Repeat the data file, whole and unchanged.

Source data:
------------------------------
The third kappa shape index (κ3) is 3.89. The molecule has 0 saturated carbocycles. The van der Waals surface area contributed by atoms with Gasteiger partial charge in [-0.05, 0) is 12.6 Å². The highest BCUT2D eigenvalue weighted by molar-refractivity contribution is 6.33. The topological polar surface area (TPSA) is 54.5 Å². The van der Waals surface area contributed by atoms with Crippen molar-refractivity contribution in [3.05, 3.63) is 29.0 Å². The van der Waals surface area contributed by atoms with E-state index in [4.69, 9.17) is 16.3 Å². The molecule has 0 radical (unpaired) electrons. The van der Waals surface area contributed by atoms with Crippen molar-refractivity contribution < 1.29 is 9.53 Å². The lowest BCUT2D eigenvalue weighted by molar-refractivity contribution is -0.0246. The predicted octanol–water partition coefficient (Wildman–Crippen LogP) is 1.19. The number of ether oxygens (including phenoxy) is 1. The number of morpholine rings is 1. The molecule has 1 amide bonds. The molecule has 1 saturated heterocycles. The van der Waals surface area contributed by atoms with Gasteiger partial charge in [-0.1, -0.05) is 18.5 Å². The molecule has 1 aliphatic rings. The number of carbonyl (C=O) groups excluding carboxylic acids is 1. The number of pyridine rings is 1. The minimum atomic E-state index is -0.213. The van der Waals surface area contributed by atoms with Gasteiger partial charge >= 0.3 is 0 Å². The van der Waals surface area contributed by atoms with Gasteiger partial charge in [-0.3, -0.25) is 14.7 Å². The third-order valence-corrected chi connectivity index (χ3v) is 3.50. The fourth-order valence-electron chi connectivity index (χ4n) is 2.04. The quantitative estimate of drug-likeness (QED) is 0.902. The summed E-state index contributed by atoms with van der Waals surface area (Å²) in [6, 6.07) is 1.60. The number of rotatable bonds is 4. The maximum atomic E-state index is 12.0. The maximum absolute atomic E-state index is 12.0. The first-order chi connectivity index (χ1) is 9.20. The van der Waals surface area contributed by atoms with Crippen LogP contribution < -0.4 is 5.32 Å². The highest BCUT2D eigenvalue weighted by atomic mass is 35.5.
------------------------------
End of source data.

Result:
The third kappa shape index (κ3) is 3.89. The molecule has 0 saturated carbocycles. The van der Waals surface area contributed by atoms with Gasteiger partial charge in [-0.05, 0) is 12.6 Å². The highest BCUT2D eigenvalue weighted by molar-refractivity contribution is 6.33. The topological polar surface area (TPSA) is 54.5 Å². The van der Waals surface area contributed by atoms with Crippen molar-refractivity contribution in [3.05, 3.63) is 29.0 Å². The van der Waals surface area contributed by atoms with E-state index in [4.69, 9.17) is 16.3 Å². The molecule has 0 radical (unpaired) electrons. The van der Waals surface area contributed by atoms with Crippen molar-refractivity contribution < 1.29 is 9.53 Å². The lowest BCUT2D eigenvalue weighted by molar-refractivity contribution is -0.0246. The predicted octanol–water partition coefficient (Wildman–Crippen LogP) is 1.19. The number of ether oxygens (including phenoxy) is 1. The number of morpholine rings is 1. The molecule has 1 amide bonds. The molecule has 1 saturated heterocycles. The van der Waals surface area contributed by atoms with Gasteiger partial charge in [-0.1, -0.05) is 18.5 Å². The molecule has 1 aliphatic rings. The number of carbonyl (C=O) groups excluding carboxylic acids is 1. The number of pyridine rings is 1. The minimum atomic E-state index is -0.213. The van der Waals surface area contributed by atoms with Gasteiger partial charge >= 0.3 is 0 Å². The van der Waals surface area contributed by atoms with Gasteiger partial charge in [-0.3, -0.25) is 14.7 Å². The third-order valence-corrected chi connectivity index (χ3v) is 3.50. The fourth-order valence-electron chi connectivity index (χ4n) is 2.04. The quantitative estimate of drug-likeness (QED) is 0.902. The summed E-state index contributed by atoms with van der Waals surface area (Å²) in [6, 6.07) is 1.60. The number of rotatable bonds is 4. The maximum atomic E-state index is 12.0. The maximum absolute atomic E-state index is 12.0. The first-order chi connectivity index (χ1) is 9.20. The van der Waals surface area contributed by atoms with Crippen LogP contribution < -0.4 is 5.32 Å². The highest BCUT2D eigenvalue weighted by atomic mass is 35.5.